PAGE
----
Wednesday, June 20, 2012

Planting the Right Seed

Once in a while I get a rude reminder I wasn't thinking when I planted some seeds. Just last week I went to tend to the garden of a friend who was out of town and noticed her tiny spinach plants were bolting. This was a garden I had helped to plant. I started to get mad at the seeds until I realized it was a spring spinach I had planted too late. It reminded me that occasionally in the excitement of planting (and warm weather) we plant the wrong seeds at the right time, and then get disappointed with the results.

spinach in bloom
For instance, some crops like spinach are daylight sensitive- meaning they flower in response to the length of daylight hours. We have to plant them in early spring or late summer to avoid bolting. I should have planted a variety specifically bred for summer production. These varieties resist bolting during the increasingly long days of late spring.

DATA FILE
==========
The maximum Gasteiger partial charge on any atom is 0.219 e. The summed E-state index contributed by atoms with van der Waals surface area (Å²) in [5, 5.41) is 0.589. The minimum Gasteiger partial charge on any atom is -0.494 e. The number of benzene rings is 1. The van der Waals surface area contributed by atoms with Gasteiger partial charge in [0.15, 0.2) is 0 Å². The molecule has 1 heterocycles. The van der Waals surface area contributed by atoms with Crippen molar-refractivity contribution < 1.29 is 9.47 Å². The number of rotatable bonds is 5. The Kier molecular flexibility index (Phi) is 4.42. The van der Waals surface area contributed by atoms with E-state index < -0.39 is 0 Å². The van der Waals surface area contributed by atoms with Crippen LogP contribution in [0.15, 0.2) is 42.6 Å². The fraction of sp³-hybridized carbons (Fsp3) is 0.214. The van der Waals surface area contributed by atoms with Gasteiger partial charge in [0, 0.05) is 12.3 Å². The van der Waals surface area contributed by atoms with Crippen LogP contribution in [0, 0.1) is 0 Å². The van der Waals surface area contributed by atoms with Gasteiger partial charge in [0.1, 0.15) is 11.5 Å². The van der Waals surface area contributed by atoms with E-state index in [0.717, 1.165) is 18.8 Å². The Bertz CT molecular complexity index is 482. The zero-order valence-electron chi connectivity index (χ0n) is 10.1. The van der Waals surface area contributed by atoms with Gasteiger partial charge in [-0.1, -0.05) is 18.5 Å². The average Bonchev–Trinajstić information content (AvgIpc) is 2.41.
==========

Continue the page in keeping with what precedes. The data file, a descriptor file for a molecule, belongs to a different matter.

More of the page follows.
Another example is cauliflower. In some areas it's possible to overwinter cauliflower-- yet this isn't a universal cauliflower trait. Certain varieties have been selected for increased cold tolerance and are thus planted in late summer for harvest in winter.

As gardeners, it is important that we select the right variety for the time of planting we are intending the plant to be growing in. No matter how well a garden is tended, plants will respond to environmental cues. The best we can do is capitalize on the work of plant breeders who have developed varieties to perform well during different seasons.




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